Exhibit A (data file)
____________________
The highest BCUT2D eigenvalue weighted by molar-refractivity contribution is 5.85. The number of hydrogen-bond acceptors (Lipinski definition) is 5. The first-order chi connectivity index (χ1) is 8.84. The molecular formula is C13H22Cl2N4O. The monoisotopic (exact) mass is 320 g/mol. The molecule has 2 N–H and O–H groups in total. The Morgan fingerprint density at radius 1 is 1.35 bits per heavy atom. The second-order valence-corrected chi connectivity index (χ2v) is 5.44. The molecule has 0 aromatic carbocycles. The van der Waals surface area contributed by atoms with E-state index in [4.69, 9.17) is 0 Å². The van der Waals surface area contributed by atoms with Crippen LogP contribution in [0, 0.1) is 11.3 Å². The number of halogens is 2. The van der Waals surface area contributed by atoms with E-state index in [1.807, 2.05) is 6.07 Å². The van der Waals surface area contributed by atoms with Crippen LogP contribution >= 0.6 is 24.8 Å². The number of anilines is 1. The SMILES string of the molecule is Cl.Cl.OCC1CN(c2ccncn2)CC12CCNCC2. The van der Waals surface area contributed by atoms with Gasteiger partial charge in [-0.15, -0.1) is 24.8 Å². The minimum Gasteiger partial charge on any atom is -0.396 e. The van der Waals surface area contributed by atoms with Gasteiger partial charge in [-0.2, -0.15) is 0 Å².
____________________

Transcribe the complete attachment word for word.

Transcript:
The highest BCUT2D eigenvalue weighted by molar-refractivity contribution is 5.85. The number of hydrogen-bond acceptors (Lipinski definition) is 5. The first-order chi connectivity index (χ1) is 8.84. The molecular formula is C13H22Cl2N4O. The monoisotopic (exact) mass is 320 g/mol. The molecule has 2 N–H and O–H groups in total. The Morgan fingerprint density at radius 1 is 1.35 bits per heavy atom. The second-order valence-corrected chi connectivity index (χ2v) is 5.44. The molecule has 0 aromatic carbocycles. The van der Waals surface area contributed by atoms with E-state index in [4.69, 9.17) is 0 Å². The van der Waals surface area contributed by atoms with Crippen LogP contribution in [0, 0.1) is 11.3 Å². The number of halogens is 2. The van der Waals surface area contributed by atoms with E-state index in [1.807, 2.05) is 6.07 Å². The van der Waals surface area contributed by atoms with Crippen LogP contribution >= 0.6 is 24.8 Å². The number of anilines is 1. The SMILES string of the molecule is Cl.Cl.OCC1CN(c2ccncn2)CC12CCNCC2. The van der Waals surface area contributed by atoms with Gasteiger partial charge in [-0.15, -0.1) is 24.8 Å². The minimum Gasteiger partial charge on any atom is -0.396 e. The van der Waals surface area contributed by atoms with Gasteiger partial charge in [-0.2, -0.15) is 0 Å².